Monday, September 12, 2005

The return of the Holocaust (Day) deniers

From the (London) Times:

Advisers appointed by Tony Blair after the London bombings are proposing to scrap the Jewish Holocaust Memorial Day because it is regarded as offensive to Muslims.

They want to replace it with a Genocide Day that would recognise the mass murder of Muslims in Palestine, Chechnya and Bosnia as well as people of other faiths.

The draft proposals have been prepared by committees appointed by Blair to tackle extremism. He has promised to respond to the plans, but the threat to the Holocaust Day has provoked a fierce backlash from the Jewish community.

Holocaust Day was established by Blair in 2001 after a sustained campaign by Jewish leaders to create a lasting memorial to the 6m victims of Hitler. It is marked each year on January 27.

The Queen is patron of the charity that organises the event and the Home Office pays £500,000 a year to fund it. The committees argue that the special status of Holocaust Memorial Day fuels extremists’ sense of alienation because it "excludes" Muslims.

A member of one of the committees, made up of Muslims, said it gave the impression that "western lives have more value than non-western lives". That perception needed to be changed. "One way of doing that is if the government were to sponsor a national Genocide Memorial Day.

"The very name Holocaust Memorial Day sounds too exclusive to many young Muslims. It sends out the wrong signals: that the lives of one people are to be remembered more than others. It’s a grievance that extremists are able to exploit."

Come on, really?

Look, I have no problem with a day to remember victims of genocide more generally, nor even specifically: It's certainly true that the victims of genocide in, say, Armenia and Cambodia, or Bosnia and Rwanda, or even Stalin's Russia, are often forgotten, or at least subject to far less official remembrance than the victims of the Holocaust (and, even there, largely the Jewish victims of the Holocaust). Is this fair? Is it even a matter of fairness of victimhood? Maybe, maybe not. I'll let you decide that for yourselves.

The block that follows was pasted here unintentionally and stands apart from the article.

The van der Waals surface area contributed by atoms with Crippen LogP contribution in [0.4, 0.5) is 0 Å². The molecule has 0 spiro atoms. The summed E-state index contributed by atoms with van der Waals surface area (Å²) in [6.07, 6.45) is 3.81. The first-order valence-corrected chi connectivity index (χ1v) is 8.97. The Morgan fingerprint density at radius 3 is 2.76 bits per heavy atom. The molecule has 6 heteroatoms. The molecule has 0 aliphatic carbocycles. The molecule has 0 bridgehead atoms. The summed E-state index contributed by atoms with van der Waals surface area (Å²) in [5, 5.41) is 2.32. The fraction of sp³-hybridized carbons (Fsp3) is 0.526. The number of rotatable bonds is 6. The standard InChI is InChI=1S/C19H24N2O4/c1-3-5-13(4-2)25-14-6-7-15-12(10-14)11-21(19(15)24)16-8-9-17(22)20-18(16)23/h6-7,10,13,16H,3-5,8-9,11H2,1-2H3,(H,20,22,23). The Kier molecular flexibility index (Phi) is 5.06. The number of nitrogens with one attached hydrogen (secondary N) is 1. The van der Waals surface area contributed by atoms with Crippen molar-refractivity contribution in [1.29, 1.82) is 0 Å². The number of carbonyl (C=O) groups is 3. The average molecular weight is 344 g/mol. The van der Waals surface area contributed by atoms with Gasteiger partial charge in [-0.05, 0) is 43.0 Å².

But the fact is, there was, in my view, something truly exceptional about the Holocaust. It was the culmination of centuries and centuries of persecution. It was an attempt to wipe out an entire people — even the memory of an entire people. I realize that there have been similar genocides throughout history, but it's difficult, at least for me, not to view the Holocaust independently of, or at least as the ultimate event in, the history of genocide.

It could be argued, I suppose, that the Holocaust has been granted this "special" status as a result of highly effective lobbying and marketing by a powerful interest group — namely, Judaism as a whole, backed up by the state of Israel and its supporters throughout Europe and America. But this misses the point. We're talking about the United Kingdom here. It seems to me that the Holocaust means something there (and here in North America) that it may not mean, at least not to the same degree or in the same way) in other parts of the world. Obviously, jurisdictions with, say, large Armenian or Cambodian populations would likely afford those two genocides greater emphasis in terms of official remembrance.

To me, lumping genocides together means, ultimately, neglecting the singularities of each one. I see nothing wrong with recognizing a Holocaust Day, but then I see nothing wrong with recognizing a day for another genocide (or other genocides). That should be up to individual jurisdictions.

I realize that this is an incredibly sensitive topic, and I must admit that I was hesitant to write anything about it. It's too easy to write off this latest effort to do away with a Holocaust Memorial Day as anti-Semitism (as Andrew Sullivan does). It surely is for some, but there is indeed a case to be made, and not just for the sake of Muslim youth, for lumping together all genocides into a generic Genocide Memorial Day. But why do that? It's important to remember the Holocaust as the Holocaust, not as yet another example of humanity at its worst. It needs to be remembered on its own, just as all other genocides need to remembered on their own, independently of one another, whatever the similarities that bind them.

(See also my previous posts on North Korea (here and here), Rwanda (here), and Darfur (here and here).)

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